Today we’d like to introduce you to LaVoshea Hendry.
La’Voshea Deon Hendry was the Executive Administrative Assistant of No More Victims, Inc. where she operated and performed in the roles of a digital and graphic designer, communications specialist, national spokesperson for the organization, and overall assistant to the CEO. She is also considered a Legend Family Member and Veteran in the program. La’Voshea attended and graduated from the School District formerly known as North Forest ISD. After experiencing the trauma of parental incarceration La’Voshea developed an early interest in learning how to become a survivor of immeasurable pain versus remaining a victim of circumstance.
In 2005, she joined No More Victims Inc., an Advocacy Agency for Newborns and Children of Incarcerated Parents (NMVI). Where she is currently celebrating her 14th year anniversary with the organization. NMVI; helped create, mold and foster her willingness to choose to heal over the hurt, in addition to redirecting not only her physical focus but the mental and emotional intellect as well.
La’Voshea has defined and is the meaning of survivorship. At the age of 15, she was diagnosed with a number of medical conditions; some of which the doctors deemed “treatable not curable”.
Soon after starting her college journey, La’Voshea was diagnosed with a blood disorder that not only derailed her health but yielded her timeline for the success that she had dreamed about. In August 2015, LaVoshea re-enrolled in college and excelled beyond her imagination. She obtained and maintained a GPA of 3.0 and greater, which also afforded her the opportunity to be a member of The National Society of Leadership and Success for Houston Community College where she was proudly and humbly inducted in December 2016.
La’Voshea has participated, been featured, and has spoken at multiple statewide and national conferences including channel Fox 26 “Houston with Damalia Keith on July 2012, New York Times “Out of Prison, back to Houston” in November 2007, and Change Makers Pilot by Black Celebrity Giving Inc. in January 2013. La’Voshea also participated in the National Day of Remembrance 2016 at Houston’s City Hall where she had the opportunity to read the names of the victims lost in addition to being interviewed by KPRC Channel 2 and ABC 13. La’Voshea was named the Houston Random Acts of Kindness Humanitarian Award Recipient of 2017, and the Social Good In Actions Honoree for Woman of Empowerment for the year 2018 and 2019.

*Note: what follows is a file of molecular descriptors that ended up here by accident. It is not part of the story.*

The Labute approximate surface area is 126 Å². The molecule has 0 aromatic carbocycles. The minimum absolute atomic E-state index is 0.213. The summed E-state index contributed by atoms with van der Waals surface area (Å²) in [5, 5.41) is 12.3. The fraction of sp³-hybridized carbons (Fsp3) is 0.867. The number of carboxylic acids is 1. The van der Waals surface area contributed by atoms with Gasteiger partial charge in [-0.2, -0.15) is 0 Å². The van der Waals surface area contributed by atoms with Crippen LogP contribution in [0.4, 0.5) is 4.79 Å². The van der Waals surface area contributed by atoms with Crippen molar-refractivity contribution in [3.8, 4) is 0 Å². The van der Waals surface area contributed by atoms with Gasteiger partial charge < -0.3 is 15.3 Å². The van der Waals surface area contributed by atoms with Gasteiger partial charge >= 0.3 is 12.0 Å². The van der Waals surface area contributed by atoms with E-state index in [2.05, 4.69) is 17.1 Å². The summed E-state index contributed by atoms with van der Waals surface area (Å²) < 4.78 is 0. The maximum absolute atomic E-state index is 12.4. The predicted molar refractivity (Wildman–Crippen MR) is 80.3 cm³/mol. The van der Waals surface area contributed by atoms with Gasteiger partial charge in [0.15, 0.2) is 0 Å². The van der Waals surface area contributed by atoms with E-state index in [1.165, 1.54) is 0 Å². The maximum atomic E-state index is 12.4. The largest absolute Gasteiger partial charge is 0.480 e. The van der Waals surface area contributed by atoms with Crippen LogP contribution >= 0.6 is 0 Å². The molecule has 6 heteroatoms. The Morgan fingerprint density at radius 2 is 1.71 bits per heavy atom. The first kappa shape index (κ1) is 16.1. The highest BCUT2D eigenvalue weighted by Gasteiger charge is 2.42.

Currently, La’Voshea is still adding definition to the term “fighting the odds” daily. Her diagnosis of Type II Von Willie Brands Disease, Type III Hemophilia, Tachycardia, Anemia, IBD, IBS, Sicklecell SS, dealing with GI system that has lost total functionality and 79 other ACTIVE diagnosis are only SOME of her daily trials. After having ileostomy surgery for her descending bowel and having her complete large colon removed, her daily prayer has been that her physical ability can eventually match her mental and spiritual will and drive to be the testament of “bent not broken”
On February 21st, 2019, La’Voshea was placed on hospice for gastroparesis and malnutrition a condition also known as the “dumping syndrome”. On March 01st, 2019 she received congressional awards to commend her survival and acknowledge her strength in addition to a city proclamation from the Mayor to commemorate March 1st as “Deon Strong Day” in the City of Houston.
In May 2019, State Representative Jarvis Johnson stood at the State Capitol and passed a bill in her honor to commemorate the fight, struggle, and survivorship of this journey.